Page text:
This baked mac and cheese recipe is easy to make and has the creamiest texture! It uses three different cheeses (cheddar, gruyere & parmesan) in the sauce for a delicious flavour and a breadcrumb topping for that crispy crust.
The Best Mac and Cheese Recipe
For the Sauce & Pasta:
- 45 g (3 tbsp) butter
- 3 tbsp plain white flour
- 620 ml (2 1/2 cups) milk (I use semi-skimmed or whole milk)
- 200 g Mature cheddar cheese grated
- 200 g Gruyere cheese grated
- 60 g Parmesan cheese (or vegetarian hard cheese) grated
- 2 tsp lemon juice or apple cider vinegar
- 1 tsp marmite/vegemite, white miso or dark soy sauce optional
- 1 tsp American yellow mustard or Dijon mustard optional
- 1/2 tsp smoked paprika optional
- 1/2 tsp MSG optional
- salt to taste
- 500 g dry pasta I like macaroni or cavatappi (fusilli corti bucati)
For the topping:
- a large handful panko breadcrumbs
- 1 tbsp olive oil
- black pepper freshly ground
For the sauce
- Preheat your oven to 450 degrees F (225 degrees C).
- Add the butter to a medium pot and melt over a medium heat. Add the flour and cook for 2 minutes, stirring often, to toast the flour slightly.
- Gradually whisk in the milk until you have a smooth sauce. Cook until the sauce is gently steaming and has thickened slightly (it will still be quite thin). Remove from the heat.
- Mix together all of the grated cheese and set aside a couple of large handfuls of the cheese mixture for sprinkling on later. Take the remaining grated cheese and add to the pot of sauce. Stir until the cheese has melted.
- Add the lemon juice/vinegar, marmite (or miso/soy sauce), mustard, smoked paprika and MSG (if using) into the sauce. Taste and season with salt, as needed (remember that once the cooked pasta is mixed in it will taste less salty).
- Cook the dry pasta in a large pot of boiling water until al dente (usually 2 minutes less than instructed on the packet). Drain, and tip into a deep baking dish (I use a 9 x 13 inch metal roasting dish).
- Pour the hot sauce over the cooked pasta and stir together to coat. Sprinkle the reserved grated cheese on top followed by the breadcrumbs. Drizzle with the olive oil and season with black pepper.
- Bake for 15-20 minutes until the topping has browned and the mixture is bubbling.
Ingredients for mac & cheese
- Dry pasta – see below for more info but TLDR is to choose a short pasta shape (preferably hollow) and cook until al dente
- Butter – this is used for making your roux (a butter-flour paste) which helps thicken the cheese sauce. If you prefer, you can replace the butter with an equal amount of olive oil.
- Flour – this is also part of the roux. The starch in the flour absorbs liquid from the milk and gelatinises which just means that it helps to thicken the sauce.
- Milk – it’s essential for the sauce to have a liquid component so it has the right texture! Now, it’s best to use a semi-skimmed/whole cow’s milk here but you could actually get away with skimmed milk or even water tbh (more on that below). Otherwise, I’ve had success using unsweetened, plain soy milk, almond milk or oat milk.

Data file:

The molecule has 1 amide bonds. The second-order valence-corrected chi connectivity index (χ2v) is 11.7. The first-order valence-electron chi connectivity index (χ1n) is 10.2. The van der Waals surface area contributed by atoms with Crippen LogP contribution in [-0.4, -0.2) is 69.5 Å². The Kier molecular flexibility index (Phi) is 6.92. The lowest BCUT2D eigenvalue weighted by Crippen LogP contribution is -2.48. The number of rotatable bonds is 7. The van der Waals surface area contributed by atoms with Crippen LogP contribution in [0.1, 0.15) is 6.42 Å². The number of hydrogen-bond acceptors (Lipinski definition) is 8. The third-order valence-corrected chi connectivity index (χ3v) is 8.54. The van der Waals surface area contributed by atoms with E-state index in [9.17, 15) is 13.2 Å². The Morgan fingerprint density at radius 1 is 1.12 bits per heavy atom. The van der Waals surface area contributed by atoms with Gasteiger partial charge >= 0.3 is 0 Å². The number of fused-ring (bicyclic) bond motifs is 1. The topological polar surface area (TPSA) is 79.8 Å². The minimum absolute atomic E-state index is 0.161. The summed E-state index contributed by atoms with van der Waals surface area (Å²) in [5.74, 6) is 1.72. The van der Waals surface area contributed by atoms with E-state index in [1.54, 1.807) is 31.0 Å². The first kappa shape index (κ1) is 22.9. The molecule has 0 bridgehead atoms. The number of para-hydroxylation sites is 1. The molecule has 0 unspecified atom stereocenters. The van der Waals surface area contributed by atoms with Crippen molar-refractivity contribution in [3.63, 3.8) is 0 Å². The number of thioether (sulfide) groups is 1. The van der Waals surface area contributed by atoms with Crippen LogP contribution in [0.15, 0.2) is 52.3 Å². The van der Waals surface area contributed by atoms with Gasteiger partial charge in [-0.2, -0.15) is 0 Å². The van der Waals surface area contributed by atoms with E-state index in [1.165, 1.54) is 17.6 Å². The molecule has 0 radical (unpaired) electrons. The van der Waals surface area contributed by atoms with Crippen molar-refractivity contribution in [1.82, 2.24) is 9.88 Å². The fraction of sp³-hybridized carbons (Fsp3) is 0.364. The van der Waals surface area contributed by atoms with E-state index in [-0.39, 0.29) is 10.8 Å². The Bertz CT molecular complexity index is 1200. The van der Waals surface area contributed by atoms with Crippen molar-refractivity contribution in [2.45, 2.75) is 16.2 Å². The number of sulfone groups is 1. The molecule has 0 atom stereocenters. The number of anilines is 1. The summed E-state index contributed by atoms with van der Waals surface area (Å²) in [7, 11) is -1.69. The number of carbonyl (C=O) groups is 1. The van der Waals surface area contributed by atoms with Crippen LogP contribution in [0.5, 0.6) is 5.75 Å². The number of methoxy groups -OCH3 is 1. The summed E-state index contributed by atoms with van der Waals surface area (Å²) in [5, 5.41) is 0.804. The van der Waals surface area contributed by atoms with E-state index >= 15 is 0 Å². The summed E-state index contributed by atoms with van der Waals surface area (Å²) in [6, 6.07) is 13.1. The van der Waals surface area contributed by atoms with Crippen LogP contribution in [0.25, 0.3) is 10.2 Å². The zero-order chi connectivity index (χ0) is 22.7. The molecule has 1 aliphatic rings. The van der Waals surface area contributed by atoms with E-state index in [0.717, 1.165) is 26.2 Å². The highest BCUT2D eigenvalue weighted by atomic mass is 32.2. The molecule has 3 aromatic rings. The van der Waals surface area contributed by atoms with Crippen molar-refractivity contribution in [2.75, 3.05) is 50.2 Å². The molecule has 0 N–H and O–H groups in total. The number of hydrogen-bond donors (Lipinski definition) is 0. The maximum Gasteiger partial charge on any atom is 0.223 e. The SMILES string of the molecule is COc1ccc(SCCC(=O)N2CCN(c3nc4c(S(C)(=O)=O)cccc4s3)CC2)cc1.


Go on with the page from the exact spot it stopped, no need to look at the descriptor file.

- Cheese – there’s more info on choosing types of cheese below but the main gist is that if not doing a blend of cheeses, go with a mature cheddar. It has a good salty, tangy flavour and has some gooey stretch to it
- Breadcrumbs – scattering these over the mac and cheese before baking leads to a crsipy crunchy crust as the breadcrumbs become golden in the oven.
- Optional flavour boosters – more on this below but I like to add marmite, MSG, vinegar/lemon juice, mustard & smoked paprika to my mac & cheese sauce for more flavour.
How to make mac & cheese
It’s overall quite a simple process once you get the hang of making a good cheese sauce. The method here can be used with basically any cheese sauce & pasta combo so you can make it your own.
- Make a roux: melt butter in a pot, add flour and cook for a couple of minutes to toast the flour.
- Add milk: gradually whisk milk into the roux until fully combined and smooth. Cook until the starch in the flour gelatinises and thickens the sauce. This is now a ‘white sauce’ or ‘bechamel sauce’.
- Add cheese: stir the grated cheese into the sauce until it has melted. This is now a cheese sauce!
- Add flavourings: any extra flavour boost ingredients like herbs or spices can be added now.
- Cook the pasta: in a pot of boiling water until al dente (slightly firm/undercooked) – this is so that when it’s in the oven, the pasta becomes perfectly cooked. If you cook the pasta to well-done before baking, it can become mushy in the oven.
- Combine: drain the pasta and combine with the sauce. You can serve the mac & cheese now if you like (this is known as a ‘stovetop mac and cheese’) or you can….
- BAKE: top with breadcrumbs and grated cheese then bake until bubbling and crisp.
Choosing a pasta for mac & cheese
First of all, the best shapes for a mac and cheese are the shorter ones (i.e. not spaghetti/tagliatelle etc…) as they work better for holding onto the sauce, for ease of serving and for texture. Obviously macaroni is a perfect shape as the hollow centre can fill with cheese sauce. Other hollow pasta shapes which work well are penne rigate and rigatoni (ziti).
My favourite is cavatappi which is like a swirly/ twisty version of macaroni – it goes by a few names e.g. I bought the De Cecco version which is called ‘fusilli corti bucati‘. Otherwise you can go for fusilli, farfalle or orecchiete but I don’t think they work as well for holding onto the cheese sauce!
Cooking the pasta until al dente
This is something I think is SO important when you’re making a baked mac & cheese. Cooking the pasta 1-2 mins less than advised on the packet keeps the pasta a bit firm (al dente means ‘to the tooth’ i.e. it should still have some ‘bite’). This means that when the pasta is baking in the oven, it will reach a fully cooked consistency. If you boil the pasta to be soft, by the time it has been baked it will be overcooked and mushy!
How long should mac & cheese be baked for?
I’m a firm believer that mac and cheese should be baked in a very HOT oven and only for a shorter period of time (15-20 minutes). This stops the pasta from overcooking & absorbing too much of the liquid from the sauce (two things which lead to dry, mushy mac & cheese). For this to work though you must have warm/hot cheese sauce and warm/hot pasta, mixed together and baked ASAP. If the ingredients are already hot when they go into the oven, they don’t require a long bake time to get everything piping hot, melty & CRISPY.